Australia's bean counters and cyber detectives hope to avoid the embarrassment of another bungled census.
Some 3.3 million surveys have already been returned, which covers about 8.5 million Australians.
Assistant Treasurer Michael Sukkar said there was no guarantee cyber attacks wouldn't impact the census, with some people always wanting to test government systems.
"Thus far we've been very happy with the security measures put in place," he told Sky News on Tuesday.
"We'll be hoping that for the remaining two-thirds of Australians who are hopefully going to lodge their surveys over the course of today and this evening that it will all be smooth sailing."
After trusting tech giant IBM with crucial infrastructure last time, which spectacularly crashed, the Australian Bureau of Statistics has rebuilt the census system with consultancy firm PwC Australia and Amazon Web Services.
Checked and rechecked by federal experts in the lead-up, amid a rise in successful ransomware attacks on Australian businesses over the past six months, it is hoped any cyber attacks will fail.
Australian Statistician David Gruen says stress on the census system has been eased by Australians completing the survey early.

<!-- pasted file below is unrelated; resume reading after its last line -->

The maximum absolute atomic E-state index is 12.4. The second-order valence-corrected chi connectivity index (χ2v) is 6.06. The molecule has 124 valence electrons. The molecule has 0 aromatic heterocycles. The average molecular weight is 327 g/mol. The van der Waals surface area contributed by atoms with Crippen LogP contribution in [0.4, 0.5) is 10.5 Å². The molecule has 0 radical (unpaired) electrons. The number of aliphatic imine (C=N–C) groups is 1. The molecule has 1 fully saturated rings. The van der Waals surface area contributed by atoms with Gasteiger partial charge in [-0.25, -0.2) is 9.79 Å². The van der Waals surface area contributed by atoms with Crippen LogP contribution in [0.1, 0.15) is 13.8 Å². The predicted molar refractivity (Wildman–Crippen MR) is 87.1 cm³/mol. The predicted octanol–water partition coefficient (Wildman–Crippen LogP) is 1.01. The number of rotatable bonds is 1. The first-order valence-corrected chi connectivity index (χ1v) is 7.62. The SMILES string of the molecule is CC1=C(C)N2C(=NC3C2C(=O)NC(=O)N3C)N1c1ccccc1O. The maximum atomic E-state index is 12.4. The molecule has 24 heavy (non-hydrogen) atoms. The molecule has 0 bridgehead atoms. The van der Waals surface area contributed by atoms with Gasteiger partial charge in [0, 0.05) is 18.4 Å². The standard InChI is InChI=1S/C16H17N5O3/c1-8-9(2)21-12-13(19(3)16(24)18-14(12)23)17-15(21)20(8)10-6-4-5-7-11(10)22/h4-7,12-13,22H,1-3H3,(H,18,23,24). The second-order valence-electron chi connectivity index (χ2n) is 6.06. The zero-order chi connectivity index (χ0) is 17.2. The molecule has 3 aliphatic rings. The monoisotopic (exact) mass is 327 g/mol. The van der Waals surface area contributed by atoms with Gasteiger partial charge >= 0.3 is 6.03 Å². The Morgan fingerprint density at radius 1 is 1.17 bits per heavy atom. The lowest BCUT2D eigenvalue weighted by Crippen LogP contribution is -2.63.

Mr Sukkar said the Australian Cyber Security Centre, the Department of Defence and the Digital Transformation Agency have ensured "state of the art" cyber security protections are in place.
"We're very confident about not just the robust security but the protection of people's data," he said.
Amazon Web Services has been certified by federal cyber experts for storing and processing highly sensitive data rated at the "protected" security classification level.
The data is expected to give an unusual snapshot compared to other years because of COVID-19 lockdowns and border restrictions.
Dr Gruen is predicting the survey will show a mixture of pandemic-specific information and longer-term trends.
He believes the trend of people moving out of capital cities, perhaps accelerated during the pandemic, will be documented in this year's census.
That would give policymakers a clearer idea of future needs for transport, health, education and other services.
Failure to fill out the compulsory form will attract a polite reminder and then a fine.
Australian Associated Press